Crowdsourcing is another element that the comic takes a swing at. The current healthcare market has remained one of the most surreal, unfortunate facets of modern society, leading to crowdsourcing campaigns for individuals who aren’t insured facing gargantuan medical bills. In Crowded, the creators subvert this concept with the Reapr platform. With this app, users don’t strive to help the disenfranchised get better—they’re out to make people dead, as Charlie soon discovers. So does the creative team think that people might actually use a murder platform?

“Not everyone,” Sebela admits. “But I think more people than we’d be comfortable [with]. We live in a world of massive injustice, and Reapr’s big appeal, why it takes off so quickly, is that it’s a quick fix. To the people who back these campaigns, they’ve found a way to right the scales, to see that the wicked are punished, all with the bonus feature of not getting their hands dirty.”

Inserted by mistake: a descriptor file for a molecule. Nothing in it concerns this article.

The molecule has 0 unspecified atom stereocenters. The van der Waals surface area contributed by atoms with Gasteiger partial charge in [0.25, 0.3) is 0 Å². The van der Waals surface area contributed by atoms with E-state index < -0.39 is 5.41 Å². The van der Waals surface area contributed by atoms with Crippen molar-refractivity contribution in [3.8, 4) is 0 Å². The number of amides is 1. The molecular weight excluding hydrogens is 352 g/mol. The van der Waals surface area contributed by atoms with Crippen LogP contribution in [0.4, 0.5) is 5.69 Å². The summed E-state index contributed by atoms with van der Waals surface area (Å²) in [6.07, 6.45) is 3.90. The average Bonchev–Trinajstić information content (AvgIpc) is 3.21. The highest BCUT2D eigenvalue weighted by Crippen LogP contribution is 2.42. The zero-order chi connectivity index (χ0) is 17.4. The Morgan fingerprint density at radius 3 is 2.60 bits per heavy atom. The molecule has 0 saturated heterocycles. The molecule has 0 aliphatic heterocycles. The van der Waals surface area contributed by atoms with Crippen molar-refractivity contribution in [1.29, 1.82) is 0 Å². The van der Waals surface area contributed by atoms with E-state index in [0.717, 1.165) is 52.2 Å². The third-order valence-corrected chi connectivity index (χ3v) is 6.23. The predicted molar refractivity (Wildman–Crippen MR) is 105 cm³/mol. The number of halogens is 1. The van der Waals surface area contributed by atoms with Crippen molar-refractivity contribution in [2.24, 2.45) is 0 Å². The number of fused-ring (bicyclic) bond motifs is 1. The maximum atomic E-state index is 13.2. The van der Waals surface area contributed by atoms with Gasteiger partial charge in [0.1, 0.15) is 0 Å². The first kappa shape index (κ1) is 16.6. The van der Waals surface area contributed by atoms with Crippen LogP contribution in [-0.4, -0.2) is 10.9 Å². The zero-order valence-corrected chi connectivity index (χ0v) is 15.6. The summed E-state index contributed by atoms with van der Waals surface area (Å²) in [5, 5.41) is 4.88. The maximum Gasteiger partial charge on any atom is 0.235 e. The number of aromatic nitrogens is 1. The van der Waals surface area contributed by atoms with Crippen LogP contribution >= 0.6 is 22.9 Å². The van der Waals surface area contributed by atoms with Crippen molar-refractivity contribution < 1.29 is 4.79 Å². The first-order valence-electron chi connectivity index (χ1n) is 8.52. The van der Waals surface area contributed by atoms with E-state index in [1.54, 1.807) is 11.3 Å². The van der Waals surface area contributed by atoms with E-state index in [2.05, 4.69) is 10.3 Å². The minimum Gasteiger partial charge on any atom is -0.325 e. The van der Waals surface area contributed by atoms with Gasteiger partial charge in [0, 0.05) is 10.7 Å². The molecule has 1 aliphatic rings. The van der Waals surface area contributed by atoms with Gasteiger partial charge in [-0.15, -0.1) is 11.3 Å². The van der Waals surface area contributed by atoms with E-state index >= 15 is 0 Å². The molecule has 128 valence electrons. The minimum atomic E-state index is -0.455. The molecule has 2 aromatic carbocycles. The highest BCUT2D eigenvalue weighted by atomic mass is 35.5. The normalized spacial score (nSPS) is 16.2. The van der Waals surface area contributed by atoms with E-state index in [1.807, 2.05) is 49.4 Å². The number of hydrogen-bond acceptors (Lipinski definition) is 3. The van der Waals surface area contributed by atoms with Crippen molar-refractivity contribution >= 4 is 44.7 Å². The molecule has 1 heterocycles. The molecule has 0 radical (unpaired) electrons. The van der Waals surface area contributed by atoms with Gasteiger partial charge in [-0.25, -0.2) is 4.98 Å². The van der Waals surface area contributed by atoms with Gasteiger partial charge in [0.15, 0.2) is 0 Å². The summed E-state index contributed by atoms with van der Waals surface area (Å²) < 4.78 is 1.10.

“The cynical part of me says that some people would do it, because people often have the potential to be small and petty,” says artist and co-creator Ro Stein. “Anything that can legitimize the idea of doing a bad thing will encourage some people to do that thing.”

When pressed to answer when exactly the events of Crowded take place, Sebela has this to say: “It’s why I always refer to the time period of this book as ‘10 minutes in the future,’ because so much of that aspect is grounded in stuff that’s going on right now.”

But Crowded also serves as a way for its creators to find harmony past the dehumanizing economics that prize money over compassion, even if the odds are devastatingly slim.

“In the end, Charlie and Vita are the personification of my optimism about humanity as a whole. So there’s probably something to the fact that they’re wildly outnumbered by everyone else, who represent my pessimism for what we’re in for.”